I think we have to be careful in how closely we align Judaizers with legalists though. The law that the Judaizers lived under is different than the law that legalists encourage today. It is the motives of the heart that are the binding aspect in my mind. Like many Christians today, the Galatians were looking for guidance in “Christian living” after their new faith. They “may have been turning to the legalism of the Judaizers out of a felt need for a guide in their daily living.” (Polhill 151) The law that Judaizers lived by is quite different than the legalism that some Christians live by, but it’s the intentions of the heart that make them similar. We like having an order or checklist to live our lives by, and that is what both of these offer. “What do I have to do each day to show that I’m a Christian?” seems to be the underlying question. Yes, it’s a good question to be asking, but the obvious problem with it is the intent and place that the Galatians and current Christians are looking. We are given freedom to respond to Christ out of our love, not out of our obligation. That’s where the real issue lies.

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    • David – you say the Judaizer / legalist is “adding to salvation.” I agree, but is the modern legalist really saying you have to behave a certain way to be saved, or are they saying that if you were really saved, you would stop a particular behavior or adopt a certain lifestyle? If so, where do you draw the line?

      For example, if someone told me I had to use a certain Bible translation to be a “real Christian” then I will call them a legalist and probably flaunt my TNIV in their general direction. Or maybe someone says that a “good Christian” does not drink any alcohol, or get tattoos, or pierce odd flaps of skin on their body, etc. That all sounds like legalism to me.

      But if an unmarried couple is sleeping together in my church, I might very well recommend they either stop their behavior or move on to another church. Why is one a legalism and the other not? AM I adding to salvation by calling out someone because of sin?

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  3. The main problem here is that it seems like the Judaizers are trying to add the requirement of works onto the free gift of salvation that Eph. 2:8-9 tells us we have. In Gal. 1:6 Paul is surprised that the gentiles are turning from the gospel of grace in Christ in favor of one that requires works to be saved. In Galatians 2 Paul shows his authority in preaching to those who are uncircumcised (gentiles) and says that nobody has the right to add onto his message.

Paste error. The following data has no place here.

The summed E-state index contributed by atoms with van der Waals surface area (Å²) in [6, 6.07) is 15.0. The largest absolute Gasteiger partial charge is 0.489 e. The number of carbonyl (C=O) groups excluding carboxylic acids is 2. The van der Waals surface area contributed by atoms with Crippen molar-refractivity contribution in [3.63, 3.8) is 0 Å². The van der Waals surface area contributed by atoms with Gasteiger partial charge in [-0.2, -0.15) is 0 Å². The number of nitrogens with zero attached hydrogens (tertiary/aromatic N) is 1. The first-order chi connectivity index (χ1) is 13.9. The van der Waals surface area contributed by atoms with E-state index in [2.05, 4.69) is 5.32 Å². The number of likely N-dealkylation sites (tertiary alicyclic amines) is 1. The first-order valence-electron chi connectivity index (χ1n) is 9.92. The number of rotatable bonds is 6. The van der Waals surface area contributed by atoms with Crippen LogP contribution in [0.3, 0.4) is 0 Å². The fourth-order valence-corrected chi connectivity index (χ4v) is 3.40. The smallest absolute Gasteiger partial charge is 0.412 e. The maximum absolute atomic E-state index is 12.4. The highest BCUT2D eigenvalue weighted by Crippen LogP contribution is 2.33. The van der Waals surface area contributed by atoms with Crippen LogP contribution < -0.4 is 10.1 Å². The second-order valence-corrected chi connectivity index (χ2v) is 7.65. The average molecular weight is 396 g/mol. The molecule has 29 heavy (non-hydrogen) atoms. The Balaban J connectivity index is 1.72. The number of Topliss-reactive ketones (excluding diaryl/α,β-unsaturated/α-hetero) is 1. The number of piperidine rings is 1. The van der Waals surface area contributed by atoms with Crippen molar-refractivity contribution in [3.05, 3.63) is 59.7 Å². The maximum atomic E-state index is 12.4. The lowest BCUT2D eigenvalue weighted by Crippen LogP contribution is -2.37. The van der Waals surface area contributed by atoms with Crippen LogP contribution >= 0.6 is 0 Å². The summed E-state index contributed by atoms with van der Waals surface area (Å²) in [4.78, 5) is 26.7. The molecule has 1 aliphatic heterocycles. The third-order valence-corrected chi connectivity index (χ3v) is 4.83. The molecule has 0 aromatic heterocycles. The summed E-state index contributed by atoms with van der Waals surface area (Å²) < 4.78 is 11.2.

It is very interesting to me that Galatians is used to preach against legalism. I can see how such a leap can be made, however, it seems a stretch. Even most legalistic churches will admit that works are not necessary to salvation unlike what these Judaizers were claiming. “I do not set aside the grace of God, for if righteousness could be gained through the law, Christ died for nothing!” (Galatians 2:21). And Paul is not at all preaching that good works are not something to be sought after. In Romans 6:1-2 he says “Shall we go on sinning so that grace may increase? By no means! We are those who have died to sin; how can we live in it any longer?”

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  4. I believe that the application of the book of Galatians for the church today lies with the overall theme of true freedom in Christ. In the letter Paul addresses some specific issues that the Judaizers were forcing onto the Galatian church. Most of these issues are found to be moot in today’s society. However, there are those who have trouble with the concept of tre freedom in Christ, i.e. the legalists. Today’s legalists along with the Judaizers both seem to have one thing in common, they live by “an ethic of the flesh doomed to failure,” (Polhil 151). They are performing their Christian duties out of their own strength and out of a desire for step by step process of Christian living. The verses that we today need to bear in mind when reading this epistle are Galatians 2:20-21, “I have been crucified with Christ; it is no longer I who live, but Christ who lives in me; an the life which I now live in the flesh I live by faith in the Son of God, who loved me and gave Himself for me. I do not set aside the grace of God; for if righteousness comes through the law, then Christ died in vain,” and Galatian 5:1, “Stand fast therefore in the liberty by which Christ has made us free, and do not e entangled again with a yoke of bondage.” These are key expressions of Paul’s personal freedom in the redemption of Christ, a freedom which he urges every believer to cling to.